A specific gene mutation appears to be tied to the severity of social deficits in kids with autism spectrum disorder (ASD), according to a new pilot study conducted by the Children’s National Health System in Washington, D.C.
The findings, published in the journal Autism Research, may be the first step toward identifying a novel biomarker to help guide interventions for children with autism.
As many as 1 in 40 children are affected by ASD. Early social symptoms of the disorder may include not making eye contact, not responding to one’s name when called, an inability to follow a conversation of more than one speaker or incessantly repeating certain words or phrases.
These symptoms often appear by the time a child turns 3.
The developmental disorder is believed to be linked, in part, to disrupted circuitry within the amygdala, a brain structure integral for processing social-emotional information.
In the new study, the researchers found that a particular gene, known as PAC1R, is expressed during key periods of brain development when the amygdala — an almond-shaped cluster of neurons — develops and matures.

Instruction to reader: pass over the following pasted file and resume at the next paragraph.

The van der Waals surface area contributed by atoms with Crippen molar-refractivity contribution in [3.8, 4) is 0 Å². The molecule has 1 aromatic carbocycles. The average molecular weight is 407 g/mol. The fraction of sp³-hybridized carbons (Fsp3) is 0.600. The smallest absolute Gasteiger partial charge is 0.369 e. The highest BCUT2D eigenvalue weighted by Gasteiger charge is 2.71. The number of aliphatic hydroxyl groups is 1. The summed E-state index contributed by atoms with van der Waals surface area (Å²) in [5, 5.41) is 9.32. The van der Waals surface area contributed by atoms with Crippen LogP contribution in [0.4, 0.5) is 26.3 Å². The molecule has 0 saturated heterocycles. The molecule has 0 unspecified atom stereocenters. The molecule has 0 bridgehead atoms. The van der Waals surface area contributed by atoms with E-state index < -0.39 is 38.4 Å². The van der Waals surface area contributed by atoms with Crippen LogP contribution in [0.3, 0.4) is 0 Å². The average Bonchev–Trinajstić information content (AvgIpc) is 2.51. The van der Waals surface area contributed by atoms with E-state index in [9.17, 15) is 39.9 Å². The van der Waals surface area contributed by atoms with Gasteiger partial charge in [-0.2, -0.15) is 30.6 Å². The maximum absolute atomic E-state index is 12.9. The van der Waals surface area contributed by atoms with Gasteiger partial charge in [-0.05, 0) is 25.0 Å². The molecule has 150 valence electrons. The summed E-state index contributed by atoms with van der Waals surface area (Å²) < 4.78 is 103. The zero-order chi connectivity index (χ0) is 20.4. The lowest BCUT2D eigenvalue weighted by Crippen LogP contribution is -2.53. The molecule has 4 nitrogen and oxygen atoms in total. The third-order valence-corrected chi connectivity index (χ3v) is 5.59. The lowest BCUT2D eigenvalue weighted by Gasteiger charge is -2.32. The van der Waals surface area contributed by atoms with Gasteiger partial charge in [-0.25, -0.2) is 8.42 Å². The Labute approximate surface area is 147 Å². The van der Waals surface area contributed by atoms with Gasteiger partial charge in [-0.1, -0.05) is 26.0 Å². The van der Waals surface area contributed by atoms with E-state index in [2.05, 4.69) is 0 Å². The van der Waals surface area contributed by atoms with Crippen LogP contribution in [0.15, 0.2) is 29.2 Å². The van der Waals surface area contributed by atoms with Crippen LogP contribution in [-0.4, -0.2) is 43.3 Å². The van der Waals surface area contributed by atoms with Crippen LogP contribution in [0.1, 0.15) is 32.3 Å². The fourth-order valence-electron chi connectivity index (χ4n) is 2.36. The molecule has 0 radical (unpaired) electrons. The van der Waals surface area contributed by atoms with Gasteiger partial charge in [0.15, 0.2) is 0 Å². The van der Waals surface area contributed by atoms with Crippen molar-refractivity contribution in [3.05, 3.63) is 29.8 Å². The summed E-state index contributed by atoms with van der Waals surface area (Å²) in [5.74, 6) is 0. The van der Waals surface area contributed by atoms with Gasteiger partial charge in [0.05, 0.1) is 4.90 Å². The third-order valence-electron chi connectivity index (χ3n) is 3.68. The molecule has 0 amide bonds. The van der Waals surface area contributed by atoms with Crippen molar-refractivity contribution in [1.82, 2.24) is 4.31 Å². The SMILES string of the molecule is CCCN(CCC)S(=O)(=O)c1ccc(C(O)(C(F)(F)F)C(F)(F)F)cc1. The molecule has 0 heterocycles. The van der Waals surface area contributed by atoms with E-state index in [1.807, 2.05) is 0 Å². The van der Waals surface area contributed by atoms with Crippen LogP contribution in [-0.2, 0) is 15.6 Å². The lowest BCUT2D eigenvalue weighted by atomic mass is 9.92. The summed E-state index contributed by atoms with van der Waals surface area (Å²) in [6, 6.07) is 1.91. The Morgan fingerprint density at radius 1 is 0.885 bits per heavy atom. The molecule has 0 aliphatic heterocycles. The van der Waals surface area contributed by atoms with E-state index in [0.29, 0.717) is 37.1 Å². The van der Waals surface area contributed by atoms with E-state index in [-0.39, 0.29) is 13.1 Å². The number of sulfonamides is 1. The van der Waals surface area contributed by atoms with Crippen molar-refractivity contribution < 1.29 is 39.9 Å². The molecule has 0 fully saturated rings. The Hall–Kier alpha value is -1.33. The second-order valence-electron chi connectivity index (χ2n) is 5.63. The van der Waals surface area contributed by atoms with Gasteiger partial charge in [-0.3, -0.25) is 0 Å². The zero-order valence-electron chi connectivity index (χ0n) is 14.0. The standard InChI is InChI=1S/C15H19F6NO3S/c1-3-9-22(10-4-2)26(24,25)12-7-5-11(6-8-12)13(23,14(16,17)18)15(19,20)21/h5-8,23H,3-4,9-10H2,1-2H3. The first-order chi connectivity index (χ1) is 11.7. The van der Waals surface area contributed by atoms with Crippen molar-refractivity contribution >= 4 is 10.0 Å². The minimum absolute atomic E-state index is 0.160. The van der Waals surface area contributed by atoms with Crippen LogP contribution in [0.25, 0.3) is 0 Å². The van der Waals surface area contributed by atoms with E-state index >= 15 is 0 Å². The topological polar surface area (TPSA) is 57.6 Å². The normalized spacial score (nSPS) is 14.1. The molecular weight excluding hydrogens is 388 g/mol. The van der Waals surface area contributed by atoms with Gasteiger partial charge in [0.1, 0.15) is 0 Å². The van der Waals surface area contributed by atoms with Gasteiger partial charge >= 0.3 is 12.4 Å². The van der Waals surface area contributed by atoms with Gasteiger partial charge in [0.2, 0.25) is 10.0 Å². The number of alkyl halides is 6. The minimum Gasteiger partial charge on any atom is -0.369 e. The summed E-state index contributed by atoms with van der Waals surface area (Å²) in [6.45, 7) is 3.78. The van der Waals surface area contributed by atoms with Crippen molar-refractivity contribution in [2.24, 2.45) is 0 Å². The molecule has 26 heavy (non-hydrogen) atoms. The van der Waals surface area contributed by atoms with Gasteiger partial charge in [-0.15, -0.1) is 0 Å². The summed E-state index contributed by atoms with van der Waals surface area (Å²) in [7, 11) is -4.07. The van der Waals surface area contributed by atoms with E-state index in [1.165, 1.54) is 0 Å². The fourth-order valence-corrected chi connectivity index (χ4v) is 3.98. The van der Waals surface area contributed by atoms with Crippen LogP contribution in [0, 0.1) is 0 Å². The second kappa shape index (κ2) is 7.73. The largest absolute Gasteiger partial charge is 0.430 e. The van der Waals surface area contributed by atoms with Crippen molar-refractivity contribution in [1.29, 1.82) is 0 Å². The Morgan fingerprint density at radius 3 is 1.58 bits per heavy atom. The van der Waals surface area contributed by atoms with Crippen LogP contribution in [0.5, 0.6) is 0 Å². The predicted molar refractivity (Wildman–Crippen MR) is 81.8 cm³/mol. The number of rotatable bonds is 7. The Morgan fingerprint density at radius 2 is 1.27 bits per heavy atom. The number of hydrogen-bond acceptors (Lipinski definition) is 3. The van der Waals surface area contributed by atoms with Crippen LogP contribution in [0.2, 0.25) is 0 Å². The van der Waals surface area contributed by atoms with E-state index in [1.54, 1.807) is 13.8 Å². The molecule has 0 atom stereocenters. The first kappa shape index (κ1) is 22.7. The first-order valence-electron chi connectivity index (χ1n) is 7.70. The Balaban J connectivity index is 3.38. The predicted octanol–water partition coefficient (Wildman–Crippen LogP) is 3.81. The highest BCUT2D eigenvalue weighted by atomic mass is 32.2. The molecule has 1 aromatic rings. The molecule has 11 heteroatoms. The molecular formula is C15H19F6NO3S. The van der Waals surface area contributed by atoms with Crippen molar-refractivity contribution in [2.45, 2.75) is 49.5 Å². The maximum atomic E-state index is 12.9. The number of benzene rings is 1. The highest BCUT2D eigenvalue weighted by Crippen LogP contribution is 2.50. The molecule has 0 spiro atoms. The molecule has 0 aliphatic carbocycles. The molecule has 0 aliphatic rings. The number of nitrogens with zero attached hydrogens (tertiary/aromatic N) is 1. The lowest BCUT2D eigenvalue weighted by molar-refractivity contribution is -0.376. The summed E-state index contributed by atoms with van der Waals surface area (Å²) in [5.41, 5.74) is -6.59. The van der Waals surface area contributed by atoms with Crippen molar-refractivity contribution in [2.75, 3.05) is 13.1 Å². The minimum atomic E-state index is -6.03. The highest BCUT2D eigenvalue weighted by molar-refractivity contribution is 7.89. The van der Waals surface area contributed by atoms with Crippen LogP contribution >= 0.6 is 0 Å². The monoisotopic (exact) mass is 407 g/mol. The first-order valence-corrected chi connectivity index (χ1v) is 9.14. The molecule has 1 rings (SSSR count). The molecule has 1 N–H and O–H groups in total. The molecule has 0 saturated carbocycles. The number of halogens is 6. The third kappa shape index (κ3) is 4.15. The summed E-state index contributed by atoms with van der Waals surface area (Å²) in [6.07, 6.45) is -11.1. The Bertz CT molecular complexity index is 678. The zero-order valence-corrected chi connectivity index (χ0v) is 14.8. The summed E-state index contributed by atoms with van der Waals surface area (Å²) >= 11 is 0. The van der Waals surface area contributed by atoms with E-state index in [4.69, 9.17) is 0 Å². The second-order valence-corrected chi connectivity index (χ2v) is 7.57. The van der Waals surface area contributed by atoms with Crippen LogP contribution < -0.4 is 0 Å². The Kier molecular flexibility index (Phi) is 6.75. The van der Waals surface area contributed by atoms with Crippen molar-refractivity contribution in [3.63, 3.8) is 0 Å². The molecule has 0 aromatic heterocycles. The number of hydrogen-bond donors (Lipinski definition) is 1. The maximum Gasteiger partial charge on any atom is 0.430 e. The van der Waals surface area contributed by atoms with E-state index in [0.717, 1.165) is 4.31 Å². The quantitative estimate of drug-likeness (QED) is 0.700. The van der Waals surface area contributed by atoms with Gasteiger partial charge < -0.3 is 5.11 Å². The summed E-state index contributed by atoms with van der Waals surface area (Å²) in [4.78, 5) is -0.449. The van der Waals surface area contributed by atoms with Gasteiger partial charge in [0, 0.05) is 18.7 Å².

A properly functioning amygdala, along with brain structures like the prefrontal cortex and cerebellum, is crucial to the development of a child’s social-emotional processing.
“Our study suggests that an individual with autism who is carrying a mutation in PAC1R may have a greater chance of more severe social problems and disrupted functional brain connectivity with the amygdala,” said Joshua G. Corbin, Ph.D., interim director of the Center for Neuroscience Research at Children’s National Health System and the study’s co-senior author.
“Our study is one important step along the pathway to developing new biomarkers for autism spectrum disorder and, hopefully, predicting patients’ outcomes.”
The research team’s insights came through investigating multiple lines of evidence, including mining publicly available genome-wide data, researching with experimental models, and conducting neuroimaging studies with ASD patients.
All told, the project is the result of six years of painstaking research and data collection, researchers said. This also includes banking patients’ saliva samples collected during clinical visits for future retrospective analyses to determine which genetic mutations were correlated with behavioral and functional brain deficits, Corbin said.
“We homed in on this project to look at about a dozen genes to assess correlations and brought in experts from genetics and genomics at Children’s National to sequence genes of interest,” he added.
“Linking the bench to bedside is especially difficult in neuroscience. It takes a huge amount of effort and dozens of discussions, and it’s very rare. It’s an exemplar of what we strive for.”